Sebastien Tellier

L’incroyable Verite (Astralwerks/Source 2001)

One of the first signings to Air’s Record Makers label after the success of their Moon Safari Lp, Sebastien Tellier’s first album is like a manic depressive cousin to Air’s sleek confections. Where Air seem to aim for perfection, Tellier aims for more sleazy and imperfect terrain. Sure, both have a love for intricate orchestration, harmony and the art of the soundtrack, but L’Incroyable Verite is a more troubled, introspective affair. If Moon Safari was the night of the party, L’incroyable verite is the dirty aftermath when you wake up in unfamiliar surroundings and trudge home with only a hazy sunrise to greet you. The beauty in these instrumentals is a moody echo of parties past and the feeble attempts to recreate a magic that escaped your grasp only hours ago.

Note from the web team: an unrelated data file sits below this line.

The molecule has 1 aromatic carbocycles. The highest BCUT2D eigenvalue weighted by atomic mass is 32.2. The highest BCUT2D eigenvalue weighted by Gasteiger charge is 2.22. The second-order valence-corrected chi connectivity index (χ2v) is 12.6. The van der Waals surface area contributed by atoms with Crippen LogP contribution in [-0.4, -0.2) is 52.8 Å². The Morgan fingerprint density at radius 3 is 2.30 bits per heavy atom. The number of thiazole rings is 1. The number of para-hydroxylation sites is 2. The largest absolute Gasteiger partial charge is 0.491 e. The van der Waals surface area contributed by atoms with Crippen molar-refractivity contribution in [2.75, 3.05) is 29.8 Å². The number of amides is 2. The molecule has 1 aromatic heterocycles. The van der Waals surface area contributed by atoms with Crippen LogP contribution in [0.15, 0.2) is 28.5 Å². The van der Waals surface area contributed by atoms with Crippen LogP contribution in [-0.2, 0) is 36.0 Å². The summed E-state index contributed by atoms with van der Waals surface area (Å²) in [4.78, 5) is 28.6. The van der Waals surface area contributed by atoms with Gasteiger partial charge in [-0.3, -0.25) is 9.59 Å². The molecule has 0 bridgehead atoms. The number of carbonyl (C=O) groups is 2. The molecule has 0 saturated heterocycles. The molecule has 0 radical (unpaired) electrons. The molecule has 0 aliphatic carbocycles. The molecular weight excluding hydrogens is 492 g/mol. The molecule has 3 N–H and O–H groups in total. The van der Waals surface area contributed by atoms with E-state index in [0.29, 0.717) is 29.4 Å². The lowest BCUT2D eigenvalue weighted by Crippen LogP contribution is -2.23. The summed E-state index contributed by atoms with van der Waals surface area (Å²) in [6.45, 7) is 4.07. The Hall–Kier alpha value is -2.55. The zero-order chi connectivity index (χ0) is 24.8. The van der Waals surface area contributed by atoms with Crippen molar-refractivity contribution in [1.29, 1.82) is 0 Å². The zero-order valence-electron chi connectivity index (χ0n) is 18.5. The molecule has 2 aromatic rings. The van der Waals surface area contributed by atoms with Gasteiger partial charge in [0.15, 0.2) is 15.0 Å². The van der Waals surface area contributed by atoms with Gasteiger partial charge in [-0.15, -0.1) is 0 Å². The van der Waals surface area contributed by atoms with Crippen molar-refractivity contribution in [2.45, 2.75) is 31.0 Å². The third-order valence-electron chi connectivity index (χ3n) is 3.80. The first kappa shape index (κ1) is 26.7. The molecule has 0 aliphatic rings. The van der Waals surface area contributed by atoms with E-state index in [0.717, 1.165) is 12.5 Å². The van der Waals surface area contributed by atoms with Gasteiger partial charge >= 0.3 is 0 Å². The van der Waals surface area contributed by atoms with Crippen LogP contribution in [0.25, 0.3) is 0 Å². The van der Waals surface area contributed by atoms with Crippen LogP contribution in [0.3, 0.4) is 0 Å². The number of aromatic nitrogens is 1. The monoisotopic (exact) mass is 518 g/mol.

Air serve as tellier’s backing band on this album and they seem to relish the opportunity to explore different shades of their musical palette. My only complaint is that Tellier’s breathy, depressing vocals are only used spaingly in favor of mournful horn arrangements and slow-motion chord progressions. Everything is one big hangover where each note is played so gently so as to not disturb this incessant downer. At times, it even sounds like some forgotten prog gem as it gets lost in a reverie of synthesizers and nearly medieval melodies, but L’Incroyable Verite is one of those weird albums that seems to borrow so much, yet seems totally unique in its own way. It’s hard to imagine that it was released in 2001 since it seems to truly belong to another era.